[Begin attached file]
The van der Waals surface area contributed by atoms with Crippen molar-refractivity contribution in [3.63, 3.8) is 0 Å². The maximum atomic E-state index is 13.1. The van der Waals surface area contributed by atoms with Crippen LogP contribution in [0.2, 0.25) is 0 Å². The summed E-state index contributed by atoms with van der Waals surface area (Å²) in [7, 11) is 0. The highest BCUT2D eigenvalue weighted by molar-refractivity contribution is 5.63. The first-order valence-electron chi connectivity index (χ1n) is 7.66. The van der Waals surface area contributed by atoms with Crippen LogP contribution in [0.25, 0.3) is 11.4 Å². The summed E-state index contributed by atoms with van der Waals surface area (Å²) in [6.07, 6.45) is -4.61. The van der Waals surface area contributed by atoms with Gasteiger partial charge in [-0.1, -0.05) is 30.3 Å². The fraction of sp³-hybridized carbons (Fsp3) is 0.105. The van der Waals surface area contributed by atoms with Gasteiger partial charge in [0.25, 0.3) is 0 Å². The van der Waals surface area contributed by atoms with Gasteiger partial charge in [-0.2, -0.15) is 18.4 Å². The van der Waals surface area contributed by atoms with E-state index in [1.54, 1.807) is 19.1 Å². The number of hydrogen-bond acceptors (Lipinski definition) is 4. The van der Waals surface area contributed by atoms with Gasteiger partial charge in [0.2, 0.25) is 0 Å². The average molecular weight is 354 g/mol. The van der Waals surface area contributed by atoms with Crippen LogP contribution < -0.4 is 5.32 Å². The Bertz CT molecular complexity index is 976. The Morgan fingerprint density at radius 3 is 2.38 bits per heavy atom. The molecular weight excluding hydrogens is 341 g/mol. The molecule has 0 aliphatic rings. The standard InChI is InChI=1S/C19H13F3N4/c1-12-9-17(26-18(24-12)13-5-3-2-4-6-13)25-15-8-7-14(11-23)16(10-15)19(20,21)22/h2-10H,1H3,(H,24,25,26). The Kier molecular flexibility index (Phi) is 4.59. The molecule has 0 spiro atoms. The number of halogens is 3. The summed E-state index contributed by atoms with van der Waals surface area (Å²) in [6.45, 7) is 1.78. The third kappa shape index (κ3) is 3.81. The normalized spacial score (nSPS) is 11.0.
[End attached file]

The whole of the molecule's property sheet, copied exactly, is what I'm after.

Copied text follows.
The van der Waals surface area contributed by atoms with Crippen molar-refractivity contribution in [3.63, 3.8) is 0 Å². The maximum atomic E-state index is 13.1. The van der Waals surface area contributed by atoms with Crippen LogP contribution in [0.2, 0.25) is 0 Å². The summed E-state index contributed by atoms with van der Waals surface area (Å²) in [7, 11) is 0. The highest BCUT2D eigenvalue weighted by molar-refractivity contribution is 5.63. The first-order valence-electron chi connectivity index (χ1n) is 7.66. The van der Waals surface area contributed by atoms with Crippen LogP contribution in [0.25, 0.3) is 11.4 Å². The summed E-state index contributed by atoms with van der Waals surface area (Å²) in [6.07, 6.45) is -4.61. The van der Waals surface area contributed by atoms with Gasteiger partial charge in [-0.1, -0.05) is 30.3 Å². The fraction of sp³-hybridized carbons (Fsp3) is 0.105. The van der Waals surface area contributed by atoms with Gasteiger partial charge in [0.25, 0.3) is 0 Å². The van der Waals surface area contributed by atoms with Gasteiger partial charge in [-0.2, -0.15) is 18.4 Å². The van der Waals surface area contributed by atoms with E-state index in [1.54, 1.807) is 19.1 Å². The number of hydrogen-bond acceptors (Lipinski definition) is 4. The van der Waals surface area contributed by atoms with Gasteiger partial charge in [0.2, 0.25) is 0 Å². The average molecular weight is 354 g/mol. The van der Waals surface area contributed by atoms with Crippen LogP contribution < -0.4 is 5.32 Å². The Bertz CT molecular complexity index is 976. The Morgan fingerprint density at radius 3 is 2.38 bits per heavy atom. The molecular weight excluding hydrogens is 341 g/mol. The molecule has 0 aliphatic rings. The standard InChI is InChI=1S/C19H13F3N4/c1-12-9-17(26-18(24-12)13-5-3-2-4-6-13)25-15-8-7-14(11-23)16(10-15)19(20,21)22/h2-10H,1H3,(H,24,25,26). The Kier molecular flexibility index (Phi) is 4.59. The molecule has 0 spiro atoms. The number of halogens is 3. The summed E-state index contributed by atoms with van der Waals surface area (Å²) in [6.45, 7) is 1.78. The third kappa shape index (κ3) is 3.81. The normalized spacial score (nSPS) is 11.0.